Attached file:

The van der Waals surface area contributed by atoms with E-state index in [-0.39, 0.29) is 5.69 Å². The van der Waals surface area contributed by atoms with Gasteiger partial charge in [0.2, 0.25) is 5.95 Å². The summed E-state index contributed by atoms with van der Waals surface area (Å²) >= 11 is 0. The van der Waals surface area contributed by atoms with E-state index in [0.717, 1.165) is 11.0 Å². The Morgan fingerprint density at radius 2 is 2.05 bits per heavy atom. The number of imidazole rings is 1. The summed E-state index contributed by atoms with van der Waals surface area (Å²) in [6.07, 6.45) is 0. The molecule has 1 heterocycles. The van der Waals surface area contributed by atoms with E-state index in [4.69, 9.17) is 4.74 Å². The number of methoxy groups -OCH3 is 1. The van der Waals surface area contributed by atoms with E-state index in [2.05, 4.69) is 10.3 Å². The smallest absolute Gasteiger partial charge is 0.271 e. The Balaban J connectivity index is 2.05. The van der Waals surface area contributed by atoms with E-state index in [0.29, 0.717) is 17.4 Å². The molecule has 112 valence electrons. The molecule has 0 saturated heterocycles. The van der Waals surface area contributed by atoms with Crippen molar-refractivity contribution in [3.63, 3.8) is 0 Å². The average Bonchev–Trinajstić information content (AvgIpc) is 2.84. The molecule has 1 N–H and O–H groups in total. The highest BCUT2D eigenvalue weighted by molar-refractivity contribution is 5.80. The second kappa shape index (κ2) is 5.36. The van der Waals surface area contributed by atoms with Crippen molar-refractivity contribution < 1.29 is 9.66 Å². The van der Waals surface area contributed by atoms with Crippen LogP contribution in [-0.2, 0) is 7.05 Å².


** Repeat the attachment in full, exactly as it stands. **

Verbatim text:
The van der Waals surface area contributed by atoms with E-state index in [-0.39, 0.29) is 5.69 Å². The van der Waals surface area contributed by atoms with Gasteiger partial charge in [0.2, 0.25) is 5.95 Å². The summed E-state index contributed by atoms with van der Waals surface area (Å²) >= 11 is 0. The van der Waals surface area contributed by atoms with E-state index in [0.717, 1.165) is 11.0 Å². The Morgan fingerprint density at radius 2 is 2.05 bits per heavy atom. The number of imidazole rings is 1. The summed E-state index contributed by atoms with van der Waals surface area (Å²) in [6.07, 6.45) is 0. The molecule has 1 heterocycles. The van der Waals surface area contributed by atoms with E-state index in [4.69, 9.17) is 4.74 Å². The number of methoxy groups -OCH3 is 1. The van der Waals surface area contributed by atoms with E-state index in [2.05, 4.69) is 10.3 Å². The smallest absolute Gasteiger partial charge is 0.271 e. The Balaban J connectivity index is 2.05. The van der Waals surface area contributed by atoms with E-state index in [0.29, 0.717) is 17.4 Å². The molecule has 112 valence electrons. The molecule has 0 saturated heterocycles. The van der Waals surface area contributed by atoms with Crippen molar-refractivity contribution in [3.63, 3.8) is 0 Å². The average Bonchev–Trinajstić information content (AvgIpc) is 2.84. The molecule has 1 N–H and O–H groups in total. The highest BCUT2D eigenvalue weighted by molar-refractivity contribution is 5.80. The second kappa shape index (κ2) is 5.36. The van der Waals surface area contributed by atoms with Crippen molar-refractivity contribution < 1.29 is 9.66 Å². The van der Waals surface area contributed by atoms with Crippen LogP contribution in [-0.2, 0) is 7.05 Å².